To search for something on the Web using Google is not unlike confessing your desires to a mysterious power. — Siva Vaidhyanathan
In one of my national democratic youth activist friends online conversations with Simsimi, the free artificial intelligence conversation program, they were flattered to hear positive responses about the mass organizations of which they were active members.
When they asked about a pseudo-progressive group, my friends were surprised to read a very militant reply disparaging the said party. I tried asking Simsimi about the same group on a separate occasion and was astonished to see the same kind of response: “oportunista’t repormista.”
Simsimi, seemingly all-knowing with his capacity to answer in all languages and bring out replies closely mirroring our own opinions or alternatively poking fun at us, seems to stand-in for the kind of domination Google exercises over our lives.
Simsimi has become the personification of Google as described in Siva Vaidhyanathan’s The Googlization of Everything (And Why We Should Worry).
One of the worrying aspects of Google that the book describes is its tendency to tailor-fit its search engine to “fit your known locality, interests, obsessions, fetishes, and points of view” in order to give the user the “right” results faster.
It is indeed more efficient. However, this also means that “Your Web search experience will reinforce whatever affiliations, interests, opinions, and biases you already possess. And it is fraught, Vaidhyanathan warns, with even more insidious implications:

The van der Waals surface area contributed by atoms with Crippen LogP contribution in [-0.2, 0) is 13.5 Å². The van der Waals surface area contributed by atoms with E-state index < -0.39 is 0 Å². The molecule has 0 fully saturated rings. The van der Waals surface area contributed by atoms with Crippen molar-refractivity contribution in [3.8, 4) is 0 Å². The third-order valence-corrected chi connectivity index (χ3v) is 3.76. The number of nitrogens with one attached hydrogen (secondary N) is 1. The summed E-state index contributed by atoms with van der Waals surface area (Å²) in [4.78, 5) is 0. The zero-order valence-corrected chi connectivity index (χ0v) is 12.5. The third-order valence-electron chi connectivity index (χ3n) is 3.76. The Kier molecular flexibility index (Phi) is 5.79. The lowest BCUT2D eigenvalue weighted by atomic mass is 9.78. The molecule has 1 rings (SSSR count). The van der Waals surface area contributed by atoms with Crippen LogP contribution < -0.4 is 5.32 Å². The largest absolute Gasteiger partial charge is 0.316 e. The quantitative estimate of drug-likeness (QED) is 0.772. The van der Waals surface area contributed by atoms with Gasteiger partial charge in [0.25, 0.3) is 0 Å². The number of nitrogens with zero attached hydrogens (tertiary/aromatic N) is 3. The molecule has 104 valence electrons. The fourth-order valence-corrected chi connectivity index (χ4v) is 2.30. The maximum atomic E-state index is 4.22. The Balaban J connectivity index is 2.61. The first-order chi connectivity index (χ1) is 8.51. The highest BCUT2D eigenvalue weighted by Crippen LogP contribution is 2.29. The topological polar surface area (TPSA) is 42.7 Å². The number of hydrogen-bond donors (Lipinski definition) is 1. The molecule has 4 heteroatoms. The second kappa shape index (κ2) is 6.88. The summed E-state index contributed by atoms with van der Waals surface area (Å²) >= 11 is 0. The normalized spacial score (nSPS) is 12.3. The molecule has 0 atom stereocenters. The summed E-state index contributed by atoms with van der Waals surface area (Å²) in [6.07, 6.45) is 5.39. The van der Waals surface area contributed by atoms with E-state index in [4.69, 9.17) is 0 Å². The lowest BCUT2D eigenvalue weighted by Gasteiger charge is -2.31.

As of late 2009, Google Maps users in China saw the area marked as part of Tibet; those in India still saw it designated as part of India. Google Maps applied the same treatment to disputed areas of the Indian states of Jammu and Kashmir, which have majority Muslim populations and have been claimed by Pakistan since the two nations were divided in 1947.
By organizing and putting together vast amounts of knowledge – from archives, libraries, government records, company inventories, both offline and online markets, to the personal whereabouts of netizens, we seem to be seeing the Googlization of “everything.”
Google has become the dominant way to navigate the web. But by using Google we are not only searching for things on the Internet, we are also giving away markers that allow Google to record information about us.
Its services’ pervasiveness, Vaidhyanathan observes, has made it possible for Google to shape us: “we are not Google’s customers: we are its product. We—our fancies, fetishes, predilections, and preferences—are what Google sells to advertisers.”
Its biases (valuing popularity over accuracy, established sites over new, and rough rankings over more fluid or multidimensional models of presentation) are built into its algorithms. And those biases affect how we value things, perceive things, and navigate the worlds of culture and ideas. In other words, we are folding the interface and structures of Google into our very perceptions. Does anything (or anyone) matter if it (or she) does not show up on the first page of a Google search? Here are some of the big questions facing us in the coming years: Who—if not Google—will control, judge, rank, filter, and deliver to us essential information?